Friday, September 13, 2019
Wilhelm Gustloff - The Worlds Worst Sea Disaster
But what actually happened was the liners were built as planned but were soon used as refugee ships and in some cases concentration camps. What started as a pleasure cruise on paper ended in reality ships which offered only horror and doom.
But by January 1945 the war had only a few months left and this left a lot of people displaced from their homes on both sides. The 684ft long liner Wilhelm Gustloff was alongside in Gdansk being crammed full of people needing to escape, the longer they stayed the slimmer their chance was that they would all survive. With over 10,000 people on board the ship sailed just after midday on 30th January, destination Kiel.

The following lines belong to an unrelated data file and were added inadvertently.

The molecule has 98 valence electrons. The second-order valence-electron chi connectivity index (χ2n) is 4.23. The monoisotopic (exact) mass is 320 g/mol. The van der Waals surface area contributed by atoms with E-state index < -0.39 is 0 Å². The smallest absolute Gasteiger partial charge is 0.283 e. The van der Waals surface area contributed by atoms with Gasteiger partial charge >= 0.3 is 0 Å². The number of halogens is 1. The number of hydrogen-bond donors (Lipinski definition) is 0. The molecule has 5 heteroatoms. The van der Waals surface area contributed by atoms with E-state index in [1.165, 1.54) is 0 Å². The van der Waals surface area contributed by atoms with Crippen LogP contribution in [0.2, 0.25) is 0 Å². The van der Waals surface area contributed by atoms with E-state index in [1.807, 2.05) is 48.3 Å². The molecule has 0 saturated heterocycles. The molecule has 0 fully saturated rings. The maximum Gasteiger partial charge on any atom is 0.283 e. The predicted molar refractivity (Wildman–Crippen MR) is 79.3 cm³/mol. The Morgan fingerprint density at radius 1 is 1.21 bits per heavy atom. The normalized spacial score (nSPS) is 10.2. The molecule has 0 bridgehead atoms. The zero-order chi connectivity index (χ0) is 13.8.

She would not survive the short journey across the cold Baltic Sea.
By 9 pm that same day the Soviet submarine S-13 located her and got into position for an attack. She fired three torpedoes into her side and she sank in less than an hour. The death toll was shocking - nobody knows for sure exact figures but it is said that over 9000 died. No other shipwreck has even come close to being as bad.
Today the wreck is still intact laying on her side on the seabed. Divers have taken items from her over the years but today there is a ban on any diving near the wreck and she is officially classed as a war grave.
Her bell, recovered from the wreck, is shown here in December 2018 in the Museum of the Second World War, Gdansk, Poland.
Items in the Maritime Museum, Hamburg include her lifebuoy (above) and deckchairs (below). With the war service it is so easy to forget that this was originally supposed to be a pleasure/cruise ship.